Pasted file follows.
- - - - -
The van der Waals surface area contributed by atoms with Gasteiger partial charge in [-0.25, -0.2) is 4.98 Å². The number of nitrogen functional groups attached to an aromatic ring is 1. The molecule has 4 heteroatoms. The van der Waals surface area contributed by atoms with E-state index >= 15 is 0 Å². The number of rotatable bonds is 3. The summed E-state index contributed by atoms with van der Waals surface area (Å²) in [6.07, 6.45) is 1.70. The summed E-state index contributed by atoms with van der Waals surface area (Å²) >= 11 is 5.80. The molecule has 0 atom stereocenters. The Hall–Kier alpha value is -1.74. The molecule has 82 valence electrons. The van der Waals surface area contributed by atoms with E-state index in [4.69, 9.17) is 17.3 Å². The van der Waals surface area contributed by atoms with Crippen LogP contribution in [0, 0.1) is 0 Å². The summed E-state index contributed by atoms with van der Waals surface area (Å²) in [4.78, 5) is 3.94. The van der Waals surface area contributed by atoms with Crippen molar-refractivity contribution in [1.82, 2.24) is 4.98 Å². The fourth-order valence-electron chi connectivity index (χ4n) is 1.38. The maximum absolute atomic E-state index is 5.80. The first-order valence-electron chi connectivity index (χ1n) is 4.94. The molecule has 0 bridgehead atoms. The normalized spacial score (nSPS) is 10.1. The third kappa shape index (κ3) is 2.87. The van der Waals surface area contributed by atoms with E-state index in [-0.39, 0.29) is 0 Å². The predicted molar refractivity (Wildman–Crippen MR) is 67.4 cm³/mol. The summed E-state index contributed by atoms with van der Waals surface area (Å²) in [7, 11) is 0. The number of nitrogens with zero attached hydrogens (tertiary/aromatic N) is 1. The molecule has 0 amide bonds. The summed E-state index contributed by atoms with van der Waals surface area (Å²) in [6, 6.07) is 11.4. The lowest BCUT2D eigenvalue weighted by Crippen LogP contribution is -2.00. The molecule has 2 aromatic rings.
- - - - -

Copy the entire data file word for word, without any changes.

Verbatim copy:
The van der Waals surface area contributed by atoms with Gasteiger partial charge in [-0.25, -0.2) is 4.98 Å². The number of nitrogen functional groups attached to an aromatic ring is 1. The molecule has 4 heteroatoms. The van der Waals surface area contributed by atoms with E-state index >= 15 is 0 Å². The number of rotatable bonds is 3. The summed E-state index contributed by atoms with van der Waals surface area (Å²) in [6.07, 6.45) is 1.70. The summed E-state index contributed by atoms with van der Waals surface area (Å²) >= 11 is 5.80. The molecule has 0 atom stereocenters. The Hall–Kier alpha value is -1.74. The molecule has 82 valence electrons. The van der Waals surface area contributed by atoms with E-state index in [4.69, 9.17) is 17.3 Å². The van der Waals surface area contributed by atoms with Crippen LogP contribution in [0, 0.1) is 0 Å². The summed E-state index contributed by atoms with van der Waals surface area (Å²) in [4.78, 5) is 3.94. The van der Waals surface area contributed by atoms with Crippen molar-refractivity contribution in [1.82, 2.24) is 4.98 Å². The fourth-order valence-electron chi connectivity index (χ4n) is 1.38. The maximum absolute atomic E-state index is 5.80. The first-order valence-electron chi connectivity index (χ1n) is 4.94. The molecule has 0 bridgehead atoms. The normalized spacial score (nSPS) is 10.1. The third kappa shape index (κ3) is 2.87. The van der Waals surface area contributed by atoms with E-state index in [-0.39, 0.29) is 0 Å². The predicted molar refractivity (Wildman–Crippen MR) is 67.4 cm³/mol. The summed E-state index contributed by atoms with van der Waals surface area (Å²) in [7, 11) is 0. The number of nitrogens with zero attached hydrogens (tertiary/aromatic N) is 1. The molecule has 0 amide bonds. The summed E-state index contributed by atoms with van der Waals surface area (Å²) in [6, 6.07) is 11.4. The lowest BCUT2D eigenvalue weighted by Crippen LogP contribution is -2.00. The molecule has 2 aromatic rings.